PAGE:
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31 March 2015

Book: Germans living in Japan during the war time

I recently bought and read a very interesting book on Germans living in Japan during 1930's and 40's, when Japan was in war with China and the USA. The Japanese title is "Senjikano-Doitsujintachi." It illustrates very unique history between Japan and Deutchland.  

There were estimated over 3000 Germans living in Japan in that period. That is as much as number of Germans living in Japan now.

During that time Japan was allied with Nazi-Germany. But the German law did not apply. So Jews could live safely in Japan. Not only Jews but exiles did like a former judge who convicted Hitler in 1920's. Other European nations were too close to Nazi-Germany so anti-Nazi people escaped to Japan crossing the Russia.

For them, Japan was like a paradise. Japanese respect Germans because Germany was considered a civilized nation that Japan should model after and was indeed the most important ally for Japan.

Nazi influence was already there. Nazis established a branch in Japan, early 1930's. However, in order to arrest anti-Nazi German citizen, they needed to ask Japanese police to do that. The Japanese at that time did not get along with Nazi ideology, expecially anti-Jew stuff.

Japan and Nazi-Germany made a Cultural agreement that bans using Jew-related materials in education. But even in 1940's Heinrich Heine poems were taught in Japanese colleges. No Japanese could not see the difference between Jews and non-Jews.

The wife of Foreign minister of Japan at that time was Jewish German. Japan was reluctant to corporate with Nazis in terms of oppression on Jews.

Not only Jews and anti-Nazi Germans but Germans who had lived in Indonesia which was former Dutch colony came to Japan after they were freed by the Japanese military. Germans in Indonesia were put in internment camp after Germany invaded Netherland. They were welcomed as citizens in an allied nation.

Japanese praised Hitler as a good and powerful allied nation's leader but did not care about details of Nazis policies. The Japanese government at that time corporated with Germany mainly to counter the U.S.

But after Gemany surrendered in May 1945. Their situation was drastically changed. Japanese thought Germany betrayed them. Some were arrested as enemy spies.

I am thinking of writing a fiction novel based on these facts.

Where the story took place is in Karuizawa, Nagano prefecture, highland resort for high-society in 1945. But there were Germans staying to escape from air-raid in ciities.

Some were Jew or anti-Nazi and some are nazi-sympathizers or nazi-officials dispatched from their homeland. They got along with Japanese who welcomed them feeling complicated. Some were very thankful but at the same time not very happy because Japan was allied with Nazis and some thought Japanese were second-class people not being white.

I guess it is going to be very interesting. In order to write a good story, I am now learning Heine's poems. It may be a main topic of the story.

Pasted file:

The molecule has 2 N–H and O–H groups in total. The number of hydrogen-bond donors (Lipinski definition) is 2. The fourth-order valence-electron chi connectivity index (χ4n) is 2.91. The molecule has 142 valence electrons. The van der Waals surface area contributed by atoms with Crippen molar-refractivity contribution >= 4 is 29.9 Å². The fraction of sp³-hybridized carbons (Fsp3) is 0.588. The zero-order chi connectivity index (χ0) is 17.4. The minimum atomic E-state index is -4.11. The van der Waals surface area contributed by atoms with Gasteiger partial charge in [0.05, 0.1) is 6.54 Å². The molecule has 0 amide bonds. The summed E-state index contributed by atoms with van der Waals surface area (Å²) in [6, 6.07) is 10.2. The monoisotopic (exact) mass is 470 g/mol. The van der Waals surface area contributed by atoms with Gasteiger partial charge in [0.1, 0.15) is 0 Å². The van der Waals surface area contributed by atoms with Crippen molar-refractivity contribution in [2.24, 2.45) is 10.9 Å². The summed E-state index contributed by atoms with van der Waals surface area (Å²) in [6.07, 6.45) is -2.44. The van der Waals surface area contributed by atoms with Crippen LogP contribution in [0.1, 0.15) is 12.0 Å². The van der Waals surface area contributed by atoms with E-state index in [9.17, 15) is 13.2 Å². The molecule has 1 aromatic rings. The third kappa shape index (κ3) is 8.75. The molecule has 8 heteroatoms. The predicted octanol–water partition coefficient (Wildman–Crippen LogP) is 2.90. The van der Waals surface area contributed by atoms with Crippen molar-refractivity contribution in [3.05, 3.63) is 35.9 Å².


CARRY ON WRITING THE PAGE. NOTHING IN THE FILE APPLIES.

05 January 2011

America's Nazisation

I watched documentary program on America's new movement in relation to 10th anniversary of 911 attack. In New York, there is a big controversy over opening of new Islamic Center located 2 blocks away from Ground Zero. People overlap image of Al Quaida with Islam.

Anti-Islam activist, Pamela Geller was interviewed by a Japanese journalist. She said "It is not a matter of freedom of faith, it is a matter of emotion. Why should we figure them out? It should be defeated."

Sounds scary! After I watched the program on TV, I accessed her blog and emailed her the below question.

"Your response and comments sound like what Nazi people said to Jews.


Aren’t you using the same propaganda as Nazis did? Aren’t you creating another holocaust like Israel is doing on Palestineans?"

Her response as follows,

"The Jews weren't blowing people up, slaughtering thousands in countries across the world, and killing their own if not devout enough.    

Get a grip on reality."
Pamela Geller is Jewish American according to her blog.

According to the program, people like her is getting popularity. I think it is not just because of terror threat but also frustration caused by bad economy and failed wars. This is like 1930's Germany when Anti-Jew propaganda had been common like the below photo.


This time, the target is Muslims or Arabians.

Well, America is becoming like Nazi-Germany. It is devastating.

It is time for us to make a distance from America or totally stay away from the country.

America is no longer place of tolerance. It is becoming dangerous.

09 October 2009

Short Novel: Bauhausler, Chapter 6

Please read Introduction first.

Masasko was surprised to know Marcus was Jew. She never thought he was.
"Marcus, have you ever heard of the legend that some of your people also migrated to our country, Japan?"
"What are you talking about?" said Marcus. He seemed to be surprised with her reaction.
"It is a legend that about 2600 years ago, your people arrived in Japan from Israel and settled down there" said Masako delightedly.
"2600 years ago? Is it when 10 of 12 our tribes left Israel because of Assyria's occupation?"
"Interesting thing is that is when our imperial calender year starts. Meaning our majesty is a descendant of Jewish immigrant who established Japan."
Marcus became very curious about her story.
"We have some similarities. Japan's national religious faith, Shinto have some common customs and ceremonies."
"Interesting? What are these?"